Attacks on community and public colleges have been 40 years and more in the making, state by state across America. With the exception of a few years in the Clinton Era, interestingly enough the last period where real wages grew, public universities saw their share of public funding decrease at a steady pace for nearly half a century. At the same time, a whole host of corporate technical schools and colleges have been flourishing (in terms of profits) in an increasingly deregulated atmosphere as the demand for education could no longer be met by public schools that were either over-populated or under-funded to the point of not being able to offer adequate, relevant coursework. Unsurprisingly enough, often times the very companies leading the dubiously universal charge that public education is underserving the general population were the ones lobbying for education cuts. Thus, in cutting public education the corporate education lobbyist plays the part of both would-be executioner and would-be vulture. As funds for public universities thinned out, the companies that funded those corporate education lobbyists then pumped money into servicing the education market far worse than it had ever been serviced by the public sector. As reported by HuffPo’s Chris Kirkham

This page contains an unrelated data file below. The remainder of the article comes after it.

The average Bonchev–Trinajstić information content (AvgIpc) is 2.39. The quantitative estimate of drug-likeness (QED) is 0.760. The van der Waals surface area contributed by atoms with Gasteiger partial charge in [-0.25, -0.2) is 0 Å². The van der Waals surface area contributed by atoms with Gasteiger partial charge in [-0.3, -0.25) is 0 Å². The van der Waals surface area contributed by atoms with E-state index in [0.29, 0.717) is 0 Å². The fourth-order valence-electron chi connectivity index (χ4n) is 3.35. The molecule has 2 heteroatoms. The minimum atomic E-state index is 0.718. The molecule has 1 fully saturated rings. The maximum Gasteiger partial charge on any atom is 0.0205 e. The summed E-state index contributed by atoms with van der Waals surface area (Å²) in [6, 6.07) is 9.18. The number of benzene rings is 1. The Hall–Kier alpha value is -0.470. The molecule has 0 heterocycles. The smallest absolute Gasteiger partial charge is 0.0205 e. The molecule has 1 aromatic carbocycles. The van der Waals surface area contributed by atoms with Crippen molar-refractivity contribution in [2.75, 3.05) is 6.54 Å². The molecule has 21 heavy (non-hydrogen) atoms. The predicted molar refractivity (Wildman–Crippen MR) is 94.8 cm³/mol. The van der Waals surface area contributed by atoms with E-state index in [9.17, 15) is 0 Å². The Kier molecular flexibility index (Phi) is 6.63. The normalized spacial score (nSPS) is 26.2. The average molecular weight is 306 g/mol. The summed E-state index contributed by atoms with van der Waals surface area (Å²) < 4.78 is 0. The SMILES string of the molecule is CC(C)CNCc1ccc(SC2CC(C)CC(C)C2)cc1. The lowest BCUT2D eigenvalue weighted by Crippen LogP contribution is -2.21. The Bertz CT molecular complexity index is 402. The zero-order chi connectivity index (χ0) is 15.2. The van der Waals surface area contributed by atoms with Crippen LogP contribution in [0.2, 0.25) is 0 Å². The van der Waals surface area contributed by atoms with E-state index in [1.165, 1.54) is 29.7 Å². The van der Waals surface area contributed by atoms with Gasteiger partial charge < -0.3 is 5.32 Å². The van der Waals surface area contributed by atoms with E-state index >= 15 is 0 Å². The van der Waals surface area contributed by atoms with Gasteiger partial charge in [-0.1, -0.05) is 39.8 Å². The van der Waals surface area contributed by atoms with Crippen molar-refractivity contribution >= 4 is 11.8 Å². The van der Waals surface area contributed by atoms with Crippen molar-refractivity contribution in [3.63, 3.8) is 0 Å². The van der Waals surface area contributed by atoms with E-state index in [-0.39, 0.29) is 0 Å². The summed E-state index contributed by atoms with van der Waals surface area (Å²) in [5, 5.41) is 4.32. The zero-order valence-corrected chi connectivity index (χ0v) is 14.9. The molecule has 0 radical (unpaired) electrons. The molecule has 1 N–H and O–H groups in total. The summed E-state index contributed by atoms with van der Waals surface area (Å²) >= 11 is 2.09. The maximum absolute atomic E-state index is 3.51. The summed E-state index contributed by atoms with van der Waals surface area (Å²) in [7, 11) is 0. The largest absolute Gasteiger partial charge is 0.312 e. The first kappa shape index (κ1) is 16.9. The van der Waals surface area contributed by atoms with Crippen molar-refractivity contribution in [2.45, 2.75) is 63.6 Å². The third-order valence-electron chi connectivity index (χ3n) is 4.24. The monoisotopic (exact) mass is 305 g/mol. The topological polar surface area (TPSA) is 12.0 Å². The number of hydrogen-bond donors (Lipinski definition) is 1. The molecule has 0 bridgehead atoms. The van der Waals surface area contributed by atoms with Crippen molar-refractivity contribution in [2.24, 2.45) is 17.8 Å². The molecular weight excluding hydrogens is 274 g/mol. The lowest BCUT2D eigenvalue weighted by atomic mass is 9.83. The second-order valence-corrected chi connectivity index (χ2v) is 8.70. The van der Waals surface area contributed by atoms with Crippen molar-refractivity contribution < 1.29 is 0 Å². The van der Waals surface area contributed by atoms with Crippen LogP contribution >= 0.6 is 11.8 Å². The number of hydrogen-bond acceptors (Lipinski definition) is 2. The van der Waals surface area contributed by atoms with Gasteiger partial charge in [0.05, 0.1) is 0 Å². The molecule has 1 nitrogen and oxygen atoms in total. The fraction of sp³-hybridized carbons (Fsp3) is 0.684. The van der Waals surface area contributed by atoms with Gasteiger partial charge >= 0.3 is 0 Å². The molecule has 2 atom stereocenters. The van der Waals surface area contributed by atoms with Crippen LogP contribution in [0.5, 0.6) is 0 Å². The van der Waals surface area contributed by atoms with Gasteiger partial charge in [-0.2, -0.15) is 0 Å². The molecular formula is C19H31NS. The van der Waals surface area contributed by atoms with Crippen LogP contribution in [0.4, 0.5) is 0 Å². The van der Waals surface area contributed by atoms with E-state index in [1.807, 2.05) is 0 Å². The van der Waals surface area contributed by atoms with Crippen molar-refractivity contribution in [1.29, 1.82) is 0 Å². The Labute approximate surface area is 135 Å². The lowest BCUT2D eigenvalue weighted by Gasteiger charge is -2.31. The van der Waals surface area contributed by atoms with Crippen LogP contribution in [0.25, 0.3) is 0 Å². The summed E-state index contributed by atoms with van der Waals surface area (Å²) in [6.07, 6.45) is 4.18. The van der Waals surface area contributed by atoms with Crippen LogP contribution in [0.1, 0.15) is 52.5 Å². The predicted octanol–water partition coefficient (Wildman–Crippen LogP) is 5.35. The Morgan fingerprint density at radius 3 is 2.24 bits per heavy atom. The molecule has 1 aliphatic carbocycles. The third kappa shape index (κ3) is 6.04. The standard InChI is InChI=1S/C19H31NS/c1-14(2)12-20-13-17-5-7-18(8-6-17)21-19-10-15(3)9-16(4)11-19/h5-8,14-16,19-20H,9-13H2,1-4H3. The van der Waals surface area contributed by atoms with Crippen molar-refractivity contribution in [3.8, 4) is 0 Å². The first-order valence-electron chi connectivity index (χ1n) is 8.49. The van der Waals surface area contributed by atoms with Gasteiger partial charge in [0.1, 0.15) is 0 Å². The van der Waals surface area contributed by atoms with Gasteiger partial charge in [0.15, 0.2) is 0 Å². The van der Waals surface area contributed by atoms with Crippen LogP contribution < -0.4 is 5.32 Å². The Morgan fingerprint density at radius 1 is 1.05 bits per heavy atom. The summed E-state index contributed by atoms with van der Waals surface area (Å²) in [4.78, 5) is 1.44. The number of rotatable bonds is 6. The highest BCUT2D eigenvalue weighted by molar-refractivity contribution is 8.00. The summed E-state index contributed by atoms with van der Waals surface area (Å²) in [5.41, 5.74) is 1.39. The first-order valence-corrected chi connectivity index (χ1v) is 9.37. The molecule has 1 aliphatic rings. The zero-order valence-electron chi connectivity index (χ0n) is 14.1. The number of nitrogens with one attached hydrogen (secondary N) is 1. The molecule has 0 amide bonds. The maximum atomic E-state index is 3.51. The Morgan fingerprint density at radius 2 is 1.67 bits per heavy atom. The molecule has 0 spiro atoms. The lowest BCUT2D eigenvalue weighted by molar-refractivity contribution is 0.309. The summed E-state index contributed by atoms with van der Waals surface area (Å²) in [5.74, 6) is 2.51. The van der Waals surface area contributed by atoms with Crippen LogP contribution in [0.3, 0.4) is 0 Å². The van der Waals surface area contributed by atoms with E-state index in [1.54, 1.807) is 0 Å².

Students attending for-profit colleges wind up with much higher student-loan debts, are less likely to be employed after graduation and generally earn less than similar students at public or private nonprofit schools, according to a recent paper from the National Bureau of Economic Research.